A seemingly lopsided dispute between leading Mussar thinkers may be more even than initially appears, finding basis in an oddly placed Medieval polemic. When R. Yisrael Meir Kagan brought his Chafetz Chaim before publication to R. Yisrael Salanter, seeking an approbation, the elderly founder of the Mussar Movement declined. Chafetz Chaim, the book that would become a classic work on the laws of forbidden speech and lend its name to its author, contained a single ruling that R. Yisrael Salanter found so objectionable that he could not approve the manuscript.
In part 1 (4:12), the book requires someone who spread lashon ha-ra about another to seek forgiveness, without exception. R. Yisrael Salanter reportedly objected, arguing that this will only spread bad will. If you do not know that I badmouthed you, you will certainly react negatively when I approach you with this information and ask for your forgiveness (see R. Daniel Z. Feldman, The Right and the Good, p. 153 n. 66, 154 n. 76). However, the man who would soon become known as the Chafetz Chaim refused to change this ruling. After all, he responded, Rabbenu Yonah records this obligation explicitly in his Sha’arei Teshuvah (3:207). Who are they to object to this clear Medieval ruling? And so he published the book without the approbation of the founder of the Mussar Movement.
Two Approaches to Forgiveness
Perhaps we can find support for R. Yisrael Salanter’s position in R. Yitzchak of Corbeil’s Semak. First, let us discuss the underlying reason for seeking forgiveness for an interpersonal sin. One way of thinking about this is to compare wrongdoing to monetary damage. Just like you owe money to someone you damaged until you repay the debt or he waives it, you also owe someone whom you damaged through a sin until you pay for it with punishment or he waives it. Indeed, in English we use the word “forgive” to refer to waiving a monetary debt.
Another approach is that interpersonal sin damages a relationship between the two, the perpetrator and the victim. Forgiveness is repairing the relationship, undoing the personal harm, restoring the peace. Rather than being a waiver, forgiveness is an act of healing.
The Semak (no. 8), in discussing the mitzvah to love your fellow as yourself, includes restoring peace between fighting parties. Presumably, just as you want to be at peace with others, you must help your fellow reach this state. Semak continues by quoting classic Rabbinic statements about the importance of peace, including the explanation that the Second Temple was destroyed due to unnecessary hatred. Semak then discusses the importance of forgiveness. Even an important person must ask forgiveness from an ordinary layman.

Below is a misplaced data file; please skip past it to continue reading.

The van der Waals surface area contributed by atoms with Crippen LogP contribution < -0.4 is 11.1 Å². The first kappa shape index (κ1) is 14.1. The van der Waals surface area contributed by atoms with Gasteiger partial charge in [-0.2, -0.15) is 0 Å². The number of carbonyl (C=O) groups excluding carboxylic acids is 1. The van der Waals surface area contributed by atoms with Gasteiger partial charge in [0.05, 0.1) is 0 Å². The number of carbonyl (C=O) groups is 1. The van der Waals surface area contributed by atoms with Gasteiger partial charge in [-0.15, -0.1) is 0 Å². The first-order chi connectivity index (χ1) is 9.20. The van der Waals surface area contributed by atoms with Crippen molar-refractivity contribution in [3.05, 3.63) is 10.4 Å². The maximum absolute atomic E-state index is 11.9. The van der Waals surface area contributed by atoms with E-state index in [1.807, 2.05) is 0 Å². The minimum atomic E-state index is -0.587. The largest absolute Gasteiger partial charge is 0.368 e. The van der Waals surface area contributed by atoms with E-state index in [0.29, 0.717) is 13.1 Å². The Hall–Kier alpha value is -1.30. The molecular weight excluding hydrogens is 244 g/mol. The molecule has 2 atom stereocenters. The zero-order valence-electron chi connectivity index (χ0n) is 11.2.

The transition from love and peace to forgiveness is unclear. Isn’t its proper place in a discussion of repentance? Part of the teshuvah process is achieving forgiveness, becoming whole again. I have not found any other Medieval text that connects forgiveness with peace; they connect it to repentance (e.g. Mishneh Torah, Hilkhos Teshuvah 2:9). The most likely explanation is that the Semak adopts the second explanation of forgiveness we offered above. Forgiveness is an act of restoring peace, healing the relationship. Rather than a matter of repayment, it is appeasement.
Perhaps this explains the disagreement between R. Yisrael Salanter and R. Yisrael Meir Kagan. If forgiveness is about repayment, then you must ask for forgiveness even if your victim is unaware of the sin. The debt exists and must be remedied, even if the victim is unaware. This is presumably the approach of Rabbenu Yonah, which the Chafetz Chaim adopted. However, if forgiveness is about restoring peace between, then informing an unaware victim of the verbal sins against him is counterproductive. Rather than healing, it harms. Rather than increasing peace, it diminishes it. R. Yisrael Salanter followed the Semak‘s approach to forgiveness and therefore could not approve the requirement to inform the victim. (Note also that R. Salanter would not issue an approbation if he disagreed with even one ruling in the book!)
An additional distinction between these two views is whether you may delay requesting forgiveness if doing so will allow the victim’s anger to subside. If the goal of forgiveness is appeasement then the delay is helpful and permitted. However, if the goal is repayment then the delay serves no purpose and the mitzvah must be done immediately. Apparently siding with R. Yisrael Salanter, the Eshel Avraham (Orach Chaim 606:2) permits delaying the request if doing so enhances the appeasement.